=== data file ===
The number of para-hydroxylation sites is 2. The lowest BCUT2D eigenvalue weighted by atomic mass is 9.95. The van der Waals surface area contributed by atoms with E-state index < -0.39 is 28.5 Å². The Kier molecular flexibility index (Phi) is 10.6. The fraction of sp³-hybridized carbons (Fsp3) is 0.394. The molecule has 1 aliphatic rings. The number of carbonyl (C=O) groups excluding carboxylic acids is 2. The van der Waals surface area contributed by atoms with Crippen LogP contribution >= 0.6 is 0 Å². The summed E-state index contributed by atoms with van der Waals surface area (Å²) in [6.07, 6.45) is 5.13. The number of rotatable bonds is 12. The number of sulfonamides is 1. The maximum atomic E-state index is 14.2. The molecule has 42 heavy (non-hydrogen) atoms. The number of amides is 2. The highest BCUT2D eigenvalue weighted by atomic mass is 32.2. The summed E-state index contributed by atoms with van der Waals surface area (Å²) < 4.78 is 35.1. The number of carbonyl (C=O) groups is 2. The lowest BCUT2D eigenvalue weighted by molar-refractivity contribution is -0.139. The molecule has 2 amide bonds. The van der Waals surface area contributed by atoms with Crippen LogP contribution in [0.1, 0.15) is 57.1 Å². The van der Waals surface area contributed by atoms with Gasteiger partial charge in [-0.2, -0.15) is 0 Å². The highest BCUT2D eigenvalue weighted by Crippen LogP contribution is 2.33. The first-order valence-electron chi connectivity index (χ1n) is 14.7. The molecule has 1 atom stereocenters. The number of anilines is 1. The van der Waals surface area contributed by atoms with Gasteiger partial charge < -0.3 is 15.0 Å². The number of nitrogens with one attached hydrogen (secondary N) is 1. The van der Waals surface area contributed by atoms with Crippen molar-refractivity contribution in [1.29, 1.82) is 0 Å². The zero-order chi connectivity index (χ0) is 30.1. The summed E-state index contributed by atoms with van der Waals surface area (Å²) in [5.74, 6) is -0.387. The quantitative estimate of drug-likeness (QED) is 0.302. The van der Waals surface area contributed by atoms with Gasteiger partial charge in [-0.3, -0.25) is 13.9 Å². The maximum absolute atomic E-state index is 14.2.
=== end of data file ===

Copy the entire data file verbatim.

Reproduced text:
The number of para-hydroxylation sites is 2. The lowest BCUT2D eigenvalue weighted by atomic mass is 9.95. The van der Waals surface area contributed by atoms with E-state index < -0.39 is 28.5 Å². The Kier molecular flexibility index (Phi) is 10.6. The fraction of sp³-hybridized carbons (Fsp3) is 0.394. The molecule has 1 aliphatic rings. The number of carbonyl (C=O) groups excluding carboxylic acids is 2. The van der Waals surface area contributed by atoms with Crippen LogP contribution >= 0.6 is 0 Å². The summed E-state index contributed by atoms with van der Waals surface area (Å²) in [6.07, 6.45) is 5.13. The number of rotatable bonds is 12. The number of sulfonamides is 1. The maximum atomic E-state index is 14.2. The molecule has 42 heavy (non-hydrogen) atoms. The number of amides is 2. The highest BCUT2D eigenvalue weighted by atomic mass is 32.2. The summed E-state index contributed by atoms with van der Waals surface area (Å²) < 4.78 is 35.1. The number of carbonyl (C=O) groups is 2. The lowest BCUT2D eigenvalue weighted by molar-refractivity contribution is -0.139. The molecule has 2 amide bonds. The van der Waals surface area contributed by atoms with Crippen LogP contribution in [0.1, 0.15) is 57.1 Å². The van der Waals surface area contributed by atoms with Gasteiger partial charge in [-0.2, -0.15) is 0 Å². The highest BCUT2D eigenvalue weighted by Crippen LogP contribution is 2.33. The first-order valence-electron chi connectivity index (χ1n) is 14.7. The molecule has 1 atom stereocenters. The number of anilines is 1. The van der Waals surface area contributed by atoms with Gasteiger partial charge < -0.3 is 15.0 Å². The number of nitrogens with one attached hydrogen (secondary N) is 1. The van der Waals surface area contributed by atoms with Crippen molar-refractivity contribution in [1.29, 1.82) is 0 Å². The zero-order chi connectivity index (χ0) is 30.1. The summed E-state index contributed by atoms with van der Waals surface area (Å²) in [5.74, 6) is -0.387. The quantitative estimate of drug-likeness (QED) is 0.302. The van der Waals surface area contributed by atoms with Gasteiger partial charge in [-0.3, -0.25) is 13.9 Å². The maximum absolute atomic E-state index is 14.2.